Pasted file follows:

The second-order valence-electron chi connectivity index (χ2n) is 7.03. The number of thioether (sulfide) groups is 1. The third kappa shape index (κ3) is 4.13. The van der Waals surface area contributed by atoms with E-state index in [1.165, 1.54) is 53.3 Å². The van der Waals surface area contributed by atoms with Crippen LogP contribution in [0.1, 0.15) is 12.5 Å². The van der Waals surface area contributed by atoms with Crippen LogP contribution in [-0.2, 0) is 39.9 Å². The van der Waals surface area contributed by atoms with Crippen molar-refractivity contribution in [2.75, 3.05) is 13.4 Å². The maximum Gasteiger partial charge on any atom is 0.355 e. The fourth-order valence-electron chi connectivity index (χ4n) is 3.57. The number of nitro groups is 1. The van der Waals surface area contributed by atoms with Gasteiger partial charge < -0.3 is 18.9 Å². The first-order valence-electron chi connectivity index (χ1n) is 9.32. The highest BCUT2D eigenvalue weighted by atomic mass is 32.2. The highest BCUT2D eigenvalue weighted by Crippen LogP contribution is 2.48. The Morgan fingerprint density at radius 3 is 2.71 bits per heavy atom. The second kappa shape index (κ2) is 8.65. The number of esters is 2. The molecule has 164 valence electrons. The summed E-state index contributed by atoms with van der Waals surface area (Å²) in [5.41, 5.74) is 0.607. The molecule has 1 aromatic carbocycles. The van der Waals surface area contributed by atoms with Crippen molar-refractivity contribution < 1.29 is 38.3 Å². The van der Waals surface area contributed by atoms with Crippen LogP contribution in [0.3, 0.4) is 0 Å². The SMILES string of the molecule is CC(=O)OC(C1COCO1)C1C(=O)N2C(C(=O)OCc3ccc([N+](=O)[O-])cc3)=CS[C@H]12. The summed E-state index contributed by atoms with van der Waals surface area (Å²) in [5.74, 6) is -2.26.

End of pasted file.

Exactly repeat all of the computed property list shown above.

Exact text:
The second-order valence-electron chi connectivity index (χ2n) is 7.03. The number of thioether (sulfide) groups is 1. The third kappa shape index (κ3) is 4.13. The van der Waals surface area contributed by atoms with E-state index in [1.165, 1.54) is 53.3 Å². The van der Waals surface area contributed by atoms with Crippen LogP contribution in [0.1, 0.15) is 12.5 Å². The van der Waals surface area contributed by atoms with Crippen LogP contribution in [-0.2, 0) is 39.9 Å². The van der Waals surface area contributed by atoms with Crippen molar-refractivity contribution in [2.75, 3.05) is 13.4 Å². The maximum Gasteiger partial charge on any atom is 0.355 e. The fourth-order valence-electron chi connectivity index (χ4n) is 3.57. The number of nitro groups is 1. The van der Waals surface area contributed by atoms with Gasteiger partial charge < -0.3 is 18.9 Å². The first-order valence-electron chi connectivity index (χ1n) is 9.32. The highest BCUT2D eigenvalue weighted by atomic mass is 32.2. The highest BCUT2D eigenvalue weighted by Crippen LogP contribution is 2.48. The Morgan fingerprint density at radius 3 is 2.71 bits per heavy atom. The second kappa shape index (κ2) is 8.65. The number of esters is 2. The molecule has 164 valence electrons. The summed E-state index contributed by atoms with van der Waals surface area (Å²) in [5.41, 5.74) is 0.607. The molecule has 1 aromatic carbocycles. The van der Waals surface area contributed by atoms with Crippen molar-refractivity contribution < 1.29 is 38.3 Å². The van der Waals surface area contributed by atoms with Crippen LogP contribution in [0.3, 0.4) is 0 Å². The SMILES string of the molecule is CC(=O)OC(C1COCO1)C1C(=O)N2C(C(=O)OCc3ccc([N+](=O)[O-])cc3)=CS[C@H]12. The summed E-state index contributed by atoms with van der Waals surface area (Å²) in [5.74, 6) is -2.26.